Becoming a CNA can provide a great foundation to build upon in healthcare. You’ll be able to gain valuable healthcare experience before worrying about nursing school—but what kind of training is needed to become a licensed CNA?

The basic requirements for CNA licensing are simple: obtain a high school diploma or GED, be at least 18 years old and have no criminal convictions on your record. If you’re eligible based on these requirements, your next step is to enroll in a CNA program. These programs can often be completed in a matter of weeks.

From there, you’ll need to pass the CNA certification exam and apply for licensing through your state. Voila! You’re ready to enter the workforce as a CNA and begin gaining valuable experience that will help you through nursing school down the road.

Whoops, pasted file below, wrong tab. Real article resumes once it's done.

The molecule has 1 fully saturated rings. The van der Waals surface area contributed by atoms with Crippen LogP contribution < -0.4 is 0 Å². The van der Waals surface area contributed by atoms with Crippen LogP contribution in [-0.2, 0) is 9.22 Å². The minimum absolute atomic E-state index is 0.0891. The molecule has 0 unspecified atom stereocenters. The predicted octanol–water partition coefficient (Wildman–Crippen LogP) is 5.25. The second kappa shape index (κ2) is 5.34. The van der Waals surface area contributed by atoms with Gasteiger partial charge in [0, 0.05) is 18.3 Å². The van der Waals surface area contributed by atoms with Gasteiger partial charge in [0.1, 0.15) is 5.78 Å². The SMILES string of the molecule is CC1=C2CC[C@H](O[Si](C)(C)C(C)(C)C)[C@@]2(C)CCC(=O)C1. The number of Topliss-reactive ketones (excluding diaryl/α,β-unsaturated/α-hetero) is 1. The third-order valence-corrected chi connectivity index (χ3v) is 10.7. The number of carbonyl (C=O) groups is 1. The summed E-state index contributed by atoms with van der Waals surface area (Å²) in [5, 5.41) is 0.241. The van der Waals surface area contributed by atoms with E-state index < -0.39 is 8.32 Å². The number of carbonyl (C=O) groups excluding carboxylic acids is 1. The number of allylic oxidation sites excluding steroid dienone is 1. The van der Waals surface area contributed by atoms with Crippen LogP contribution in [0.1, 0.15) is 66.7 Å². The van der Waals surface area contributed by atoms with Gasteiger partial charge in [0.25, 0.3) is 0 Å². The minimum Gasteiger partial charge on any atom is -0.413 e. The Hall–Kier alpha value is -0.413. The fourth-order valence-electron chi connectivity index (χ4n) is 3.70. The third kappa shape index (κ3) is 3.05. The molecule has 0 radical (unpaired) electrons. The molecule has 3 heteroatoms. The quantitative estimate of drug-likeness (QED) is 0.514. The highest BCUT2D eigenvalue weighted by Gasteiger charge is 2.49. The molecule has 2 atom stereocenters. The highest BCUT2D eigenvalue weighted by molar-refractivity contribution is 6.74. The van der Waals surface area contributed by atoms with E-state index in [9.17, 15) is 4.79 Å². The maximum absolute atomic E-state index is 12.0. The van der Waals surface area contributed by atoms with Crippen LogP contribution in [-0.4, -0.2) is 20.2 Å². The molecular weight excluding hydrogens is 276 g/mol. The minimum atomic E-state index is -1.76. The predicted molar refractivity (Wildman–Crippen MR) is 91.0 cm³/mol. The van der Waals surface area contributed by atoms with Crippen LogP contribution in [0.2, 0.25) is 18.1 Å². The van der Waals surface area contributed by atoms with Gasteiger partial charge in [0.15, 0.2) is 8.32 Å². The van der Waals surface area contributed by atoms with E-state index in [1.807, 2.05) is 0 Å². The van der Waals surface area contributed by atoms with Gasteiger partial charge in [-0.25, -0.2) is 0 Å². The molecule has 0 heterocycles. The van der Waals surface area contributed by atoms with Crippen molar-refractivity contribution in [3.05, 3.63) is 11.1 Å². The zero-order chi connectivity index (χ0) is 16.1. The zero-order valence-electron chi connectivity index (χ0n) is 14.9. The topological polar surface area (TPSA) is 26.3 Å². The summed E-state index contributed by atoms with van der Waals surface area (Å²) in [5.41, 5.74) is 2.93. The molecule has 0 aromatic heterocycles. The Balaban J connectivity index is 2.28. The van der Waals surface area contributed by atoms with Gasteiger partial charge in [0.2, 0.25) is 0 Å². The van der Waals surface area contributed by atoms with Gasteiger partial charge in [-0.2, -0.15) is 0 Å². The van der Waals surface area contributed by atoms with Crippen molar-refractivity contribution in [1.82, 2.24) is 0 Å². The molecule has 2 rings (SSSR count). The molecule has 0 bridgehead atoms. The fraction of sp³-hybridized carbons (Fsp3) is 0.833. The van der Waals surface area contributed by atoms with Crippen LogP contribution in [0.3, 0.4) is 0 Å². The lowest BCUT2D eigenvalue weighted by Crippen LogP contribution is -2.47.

CNA experience: A solid first stop on your path to nursing school

So does CNA experience help for nursing school? After hearing from expert RNs who have taken this route, you can confidently answer, “Yes, it can!”

While CNA experience can be an asset as you pursue further education, getting into nursing school is still a process. Completing the Test of Essential Academic Skills (TEAS) is one substantial piece of that process. But don’t let the TEAS exam hold you back! Learn more about this important step with our article “Don’t Fear the TEAS Test: 5 Common Questions Answered.”